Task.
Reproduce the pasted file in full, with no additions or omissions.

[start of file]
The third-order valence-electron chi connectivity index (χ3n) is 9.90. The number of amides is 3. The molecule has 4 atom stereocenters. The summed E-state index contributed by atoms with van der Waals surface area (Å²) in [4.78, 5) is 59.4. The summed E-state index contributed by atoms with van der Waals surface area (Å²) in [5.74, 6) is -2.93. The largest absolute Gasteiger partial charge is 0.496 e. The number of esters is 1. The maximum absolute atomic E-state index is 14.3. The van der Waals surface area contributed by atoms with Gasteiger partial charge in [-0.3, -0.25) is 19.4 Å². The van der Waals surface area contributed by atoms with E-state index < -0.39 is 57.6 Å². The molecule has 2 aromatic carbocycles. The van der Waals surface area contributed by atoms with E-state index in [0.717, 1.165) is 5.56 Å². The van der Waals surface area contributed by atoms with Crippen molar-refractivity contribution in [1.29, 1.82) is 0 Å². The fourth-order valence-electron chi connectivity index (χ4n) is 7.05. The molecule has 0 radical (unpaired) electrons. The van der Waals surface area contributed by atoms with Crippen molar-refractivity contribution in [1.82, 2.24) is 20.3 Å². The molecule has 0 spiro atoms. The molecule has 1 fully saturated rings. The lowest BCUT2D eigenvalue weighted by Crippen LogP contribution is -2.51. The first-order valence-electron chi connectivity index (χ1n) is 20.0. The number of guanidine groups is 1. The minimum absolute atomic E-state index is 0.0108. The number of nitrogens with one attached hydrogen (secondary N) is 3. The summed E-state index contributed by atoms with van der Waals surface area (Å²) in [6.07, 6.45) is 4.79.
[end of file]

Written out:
The third-order valence-electron chi connectivity index (χ3n) is 9.90. The number of amides is 3. The molecule has 4 atom stereocenters. The summed E-state index contributed by atoms with van der Waals surface area (Å²) in [4.78, 5) is 59.4. The summed E-state index contributed by atoms with van der Waals surface area (Å²) in [5.74, 6) is -2.93. The largest absolute Gasteiger partial charge is 0.496 e. The number of esters is 1. The maximum absolute atomic E-state index is 14.3. The van der Waals surface area contributed by atoms with Gasteiger partial charge in [-0.3, -0.25) is 19.4 Å². The van der Waals surface area contributed by atoms with E-state index < -0.39 is 57.6 Å². The molecule has 2 aromatic carbocycles. The van der Waals surface area contributed by atoms with E-state index in [0.717, 1.165) is 5.56 Å². The van der Waals surface area contributed by atoms with Crippen molar-refractivity contribution in [1.29, 1.82) is 0 Å². The fourth-order valence-electron chi connectivity index (χ4n) is 7.05. The molecule has 0 radical (unpaired) electrons. The van der Waals surface area contributed by atoms with Crippen molar-refractivity contribution in [1.82, 2.24) is 20.3 Å². The molecule has 0 spiro atoms. The molecule has 1 fully saturated rings. The lowest BCUT2D eigenvalue weighted by Crippen LogP contribution is -2.51. The first-order valence-electron chi connectivity index (χ1n) is 20.0. The number of guanidine groups is 1. The minimum absolute atomic E-state index is 0.0108. The number of nitrogens with one attached hydrogen (secondary N) is 3. The summed E-state index contributed by atoms with van der Waals surface area (Å²) in [6.07, 6.45) is 4.79.